Business / Q and A with CEO

Looking forward to a 'big year'

By Li Xiang (China Daily) Updated: 2016-03-04 07:58

Why did UBS decide to increase its headcount in China?

The decision was a natural evolution of our business in Asia. We have been present in the region for more than 50 years. We are aiming to grow our business in China to the next level, which is in line with our expectation for China to grow.

China is a big contributor to our regional profitability and the region is a big contributor to the global group.

If you put 4 or 5 percent of growth on China for the next 10 to 15 years, you are creating another China. It is difficult to think of any other country or region that has such prospect for growth.

It is very interesting that our competitors have been trying to build up capabilities in Asia in good time.

But the reality that we are seeing right now is very difficult to penetrate. It is not that you physically become a wealth manager by announcing that you have the aspiration.

It took more than 150 years for UBS to develop its franchise and a DNA of this magnitude.

We are clearly not complacent about our competitive dynamics. When we look at our own capabilities and the opportunities that we see in China, we are very confident.

While being upbeat about China in the long run, what do you think are the short-term risks?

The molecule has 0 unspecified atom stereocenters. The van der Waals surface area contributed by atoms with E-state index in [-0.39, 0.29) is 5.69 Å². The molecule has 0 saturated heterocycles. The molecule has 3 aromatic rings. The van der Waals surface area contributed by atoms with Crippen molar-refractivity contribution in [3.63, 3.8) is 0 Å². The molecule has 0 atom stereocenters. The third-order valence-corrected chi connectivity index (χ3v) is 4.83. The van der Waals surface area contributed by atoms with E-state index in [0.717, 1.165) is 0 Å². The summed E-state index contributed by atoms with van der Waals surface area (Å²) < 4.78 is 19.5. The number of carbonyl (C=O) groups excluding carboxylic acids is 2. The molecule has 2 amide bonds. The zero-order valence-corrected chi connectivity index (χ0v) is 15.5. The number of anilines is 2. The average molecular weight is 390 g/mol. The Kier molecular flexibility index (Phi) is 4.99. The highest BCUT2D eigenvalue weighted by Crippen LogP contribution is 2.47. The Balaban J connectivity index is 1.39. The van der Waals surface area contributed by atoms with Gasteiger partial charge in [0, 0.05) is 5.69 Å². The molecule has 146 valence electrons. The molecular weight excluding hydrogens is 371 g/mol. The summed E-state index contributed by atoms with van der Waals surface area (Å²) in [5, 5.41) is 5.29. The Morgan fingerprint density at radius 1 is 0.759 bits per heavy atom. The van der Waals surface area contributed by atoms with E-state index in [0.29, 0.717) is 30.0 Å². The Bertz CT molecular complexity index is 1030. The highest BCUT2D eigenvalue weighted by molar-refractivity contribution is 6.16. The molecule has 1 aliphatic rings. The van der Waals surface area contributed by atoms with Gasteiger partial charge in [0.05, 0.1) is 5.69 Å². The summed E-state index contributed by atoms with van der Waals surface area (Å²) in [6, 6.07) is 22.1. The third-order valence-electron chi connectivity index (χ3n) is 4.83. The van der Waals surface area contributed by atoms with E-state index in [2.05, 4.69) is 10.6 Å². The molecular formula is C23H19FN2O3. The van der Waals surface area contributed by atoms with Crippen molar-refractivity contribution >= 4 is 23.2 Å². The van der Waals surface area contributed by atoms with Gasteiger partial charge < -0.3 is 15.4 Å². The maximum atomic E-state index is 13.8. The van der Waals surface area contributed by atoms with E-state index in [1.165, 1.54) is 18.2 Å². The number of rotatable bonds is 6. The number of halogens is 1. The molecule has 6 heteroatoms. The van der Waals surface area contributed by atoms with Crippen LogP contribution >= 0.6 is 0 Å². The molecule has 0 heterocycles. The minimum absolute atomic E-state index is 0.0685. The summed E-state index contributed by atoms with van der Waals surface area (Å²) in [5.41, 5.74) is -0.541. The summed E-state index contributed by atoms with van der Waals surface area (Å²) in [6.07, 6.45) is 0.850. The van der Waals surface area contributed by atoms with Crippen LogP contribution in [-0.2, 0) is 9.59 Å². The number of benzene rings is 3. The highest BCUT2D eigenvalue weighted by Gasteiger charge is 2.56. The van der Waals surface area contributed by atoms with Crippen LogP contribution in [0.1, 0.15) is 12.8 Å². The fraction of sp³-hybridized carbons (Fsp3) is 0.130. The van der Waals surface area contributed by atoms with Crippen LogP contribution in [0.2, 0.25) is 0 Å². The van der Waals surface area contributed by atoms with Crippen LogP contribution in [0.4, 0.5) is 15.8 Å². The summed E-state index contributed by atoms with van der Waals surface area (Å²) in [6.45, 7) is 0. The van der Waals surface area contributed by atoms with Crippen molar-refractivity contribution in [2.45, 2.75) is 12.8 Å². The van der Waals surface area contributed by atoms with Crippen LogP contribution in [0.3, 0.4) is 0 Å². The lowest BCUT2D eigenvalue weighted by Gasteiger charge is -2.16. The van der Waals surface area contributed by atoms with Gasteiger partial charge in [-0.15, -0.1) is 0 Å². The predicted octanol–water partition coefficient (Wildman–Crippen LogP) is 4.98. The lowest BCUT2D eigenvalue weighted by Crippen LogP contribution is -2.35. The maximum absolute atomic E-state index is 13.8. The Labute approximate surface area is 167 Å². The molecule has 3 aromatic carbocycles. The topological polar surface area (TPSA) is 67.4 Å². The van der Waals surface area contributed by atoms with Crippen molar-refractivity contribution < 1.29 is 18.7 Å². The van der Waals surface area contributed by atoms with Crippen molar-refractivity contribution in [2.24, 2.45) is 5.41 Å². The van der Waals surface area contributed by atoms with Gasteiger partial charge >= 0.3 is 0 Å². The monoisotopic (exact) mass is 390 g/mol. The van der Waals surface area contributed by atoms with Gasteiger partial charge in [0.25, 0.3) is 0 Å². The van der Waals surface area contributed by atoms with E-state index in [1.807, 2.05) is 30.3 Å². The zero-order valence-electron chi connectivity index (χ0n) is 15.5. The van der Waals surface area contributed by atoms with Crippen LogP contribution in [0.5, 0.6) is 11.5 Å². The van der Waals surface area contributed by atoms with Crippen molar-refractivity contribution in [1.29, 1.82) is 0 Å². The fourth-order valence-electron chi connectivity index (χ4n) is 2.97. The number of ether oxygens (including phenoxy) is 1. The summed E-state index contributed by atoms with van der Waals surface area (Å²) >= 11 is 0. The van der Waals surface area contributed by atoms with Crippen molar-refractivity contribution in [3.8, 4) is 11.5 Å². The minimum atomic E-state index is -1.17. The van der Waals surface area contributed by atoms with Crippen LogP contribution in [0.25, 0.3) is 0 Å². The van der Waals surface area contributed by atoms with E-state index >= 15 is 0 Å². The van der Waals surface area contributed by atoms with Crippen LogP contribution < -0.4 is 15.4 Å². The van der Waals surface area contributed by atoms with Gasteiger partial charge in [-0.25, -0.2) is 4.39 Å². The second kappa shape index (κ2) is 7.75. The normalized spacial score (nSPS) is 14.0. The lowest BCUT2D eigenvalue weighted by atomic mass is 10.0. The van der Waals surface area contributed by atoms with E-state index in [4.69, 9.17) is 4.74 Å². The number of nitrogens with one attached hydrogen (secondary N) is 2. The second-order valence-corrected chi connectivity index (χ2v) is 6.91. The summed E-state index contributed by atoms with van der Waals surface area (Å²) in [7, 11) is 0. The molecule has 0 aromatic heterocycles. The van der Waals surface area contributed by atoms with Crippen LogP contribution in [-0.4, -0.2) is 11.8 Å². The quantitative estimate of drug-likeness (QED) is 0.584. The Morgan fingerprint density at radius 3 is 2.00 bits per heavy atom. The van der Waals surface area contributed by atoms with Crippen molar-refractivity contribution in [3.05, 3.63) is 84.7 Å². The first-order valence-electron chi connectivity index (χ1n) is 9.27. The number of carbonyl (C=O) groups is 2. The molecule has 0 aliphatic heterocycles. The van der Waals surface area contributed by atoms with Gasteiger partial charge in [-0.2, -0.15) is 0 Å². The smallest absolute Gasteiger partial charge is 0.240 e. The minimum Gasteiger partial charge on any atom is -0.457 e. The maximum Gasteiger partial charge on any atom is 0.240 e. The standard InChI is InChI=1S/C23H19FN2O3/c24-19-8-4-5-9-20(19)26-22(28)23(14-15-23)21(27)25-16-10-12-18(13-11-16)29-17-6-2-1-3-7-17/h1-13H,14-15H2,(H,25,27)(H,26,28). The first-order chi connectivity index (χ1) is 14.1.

If you look at the reaction of the global markets to China's adjustment, (I call it an adjustment because after so many years of growth, what we see today is a very normal consolidation and reposition of the economy), the fact is if China has a cold, the world has a flu.

It is not just a China problem.

When I look at 2016, I think it will be a big year of adjustment. Maybe the next couple of years are going to be more challenging. That is the reason why I think we should focus on the long-term prospect.

What do you think about the policy uncertainties of China and the Chinese regulator's capability to manage the market?

We need to accept that the recent market volatility is the adjustment of an anomaly. All the measures that are taken at the regulatory and government level to go through this process will likely involve some degree of an experiment.

In a crisis, you took actions to mitigate some issues but it may create collateral damages.

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